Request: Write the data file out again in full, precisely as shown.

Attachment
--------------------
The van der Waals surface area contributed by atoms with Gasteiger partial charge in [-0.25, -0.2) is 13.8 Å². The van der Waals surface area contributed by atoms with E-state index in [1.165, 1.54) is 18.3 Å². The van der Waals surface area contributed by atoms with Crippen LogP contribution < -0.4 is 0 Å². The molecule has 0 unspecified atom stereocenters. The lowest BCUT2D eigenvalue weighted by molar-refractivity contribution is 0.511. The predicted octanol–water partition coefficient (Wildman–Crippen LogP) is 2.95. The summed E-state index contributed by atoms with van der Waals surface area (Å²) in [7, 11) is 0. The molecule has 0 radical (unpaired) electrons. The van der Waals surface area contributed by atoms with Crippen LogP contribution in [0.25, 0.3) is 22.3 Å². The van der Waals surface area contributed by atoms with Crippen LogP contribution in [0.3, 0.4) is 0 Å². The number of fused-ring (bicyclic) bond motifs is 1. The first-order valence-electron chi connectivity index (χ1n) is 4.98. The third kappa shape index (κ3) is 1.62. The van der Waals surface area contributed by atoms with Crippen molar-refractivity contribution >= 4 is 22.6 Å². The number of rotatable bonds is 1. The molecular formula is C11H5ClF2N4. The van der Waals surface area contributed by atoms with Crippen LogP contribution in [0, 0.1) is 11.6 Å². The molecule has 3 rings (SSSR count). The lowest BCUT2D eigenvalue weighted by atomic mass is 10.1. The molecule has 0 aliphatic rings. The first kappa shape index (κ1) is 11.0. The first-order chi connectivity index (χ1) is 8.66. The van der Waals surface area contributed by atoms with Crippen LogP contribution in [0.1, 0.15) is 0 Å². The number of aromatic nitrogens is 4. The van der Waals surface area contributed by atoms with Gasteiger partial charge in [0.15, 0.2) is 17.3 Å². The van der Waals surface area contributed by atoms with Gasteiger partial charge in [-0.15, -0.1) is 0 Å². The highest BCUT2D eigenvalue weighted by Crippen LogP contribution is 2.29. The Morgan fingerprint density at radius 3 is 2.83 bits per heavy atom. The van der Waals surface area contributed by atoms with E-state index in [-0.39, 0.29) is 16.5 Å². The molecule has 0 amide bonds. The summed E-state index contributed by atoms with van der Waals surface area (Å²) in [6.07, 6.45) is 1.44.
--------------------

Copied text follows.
The van der Waals surface area contributed by atoms with Gasteiger partial charge in [-0.25, -0.2) is 13.8 Å². The van der Waals surface area contributed by atoms with E-state index in [1.165, 1.54) is 18.3 Å². The van der Waals surface area contributed by atoms with Crippen LogP contribution < -0.4 is 0 Å². The molecule has 0 unspecified atom stereocenters. The lowest BCUT2D eigenvalue weighted by molar-refractivity contribution is 0.511. The predicted octanol–water partition coefficient (Wildman–Crippen LogP) is 2.95. The summed E-state index contributed by atoms with van der Waals surface area (Å²) in [7, 11) is 0. The molecule has 0 radical (unpaired) electrons. The van der Waals surface area contributed by atoms with Crippen LogP contribution in [0.25, 0.3) is 22.3 Å². The van der Waals surface area contributed by atoms with Crippen LogP contribution in [0.3, 0.4) is 0 Å². The number of fused-ring (bicyclic) bond motifs is 1. The first-order valence-electron chi connectivity index (χ1n) is 4.98. The third kappa shape index (κ3) is 1.62. The van der Waals surface area contributed by atoms with Crippen molar-refractivity contribution >= 4 is 22.6 Å². The number of rotatable bonds is 1. The molecular formula is C11H5ClF2N4. The van der Waals surface area contributed by atoms with Crippen LogP contribution in [0, 0.1) is 11.6 Å². The molecule has 3 rings (SSSR count). The lowest BCUT2D eigenvalue weighted by atomic mass is 10.1. The molecule has 0 aliphatic rings. The first kappa shape index (κ1) is 11.0. The first-order chi connectivity index (χ1) is 8.66. The van der Waals surface area contributed by atoms with Crippen LogP contribution in [0.1, 0.15) is 0 Å². The number of aromatic nitrogens is 4. The van der Waals surface area contributed by atoms with Gasteiger partial charge in [0.15, 0.2) is 17.3 Å². The van der Waals surface area contributed by atoms with Gasteiger partial charge in [-0.15, -0.1) is 0 Å². The highest BCUT2D eigenvalue weighted by Crippen LogP contribution is 2.29. The Morgan fingerprint density at radius 3 is 2.83 bits per heavy atom. The van der Waals surface area contributed by atoms with E-state index in [-0.39, 0.29) is 16.5 Å². The molecule has 0 amide bonds. The summed E-state index contributed by atoms with van der Waals surface area (Å²) in [6.07, 6.45) is 1.44.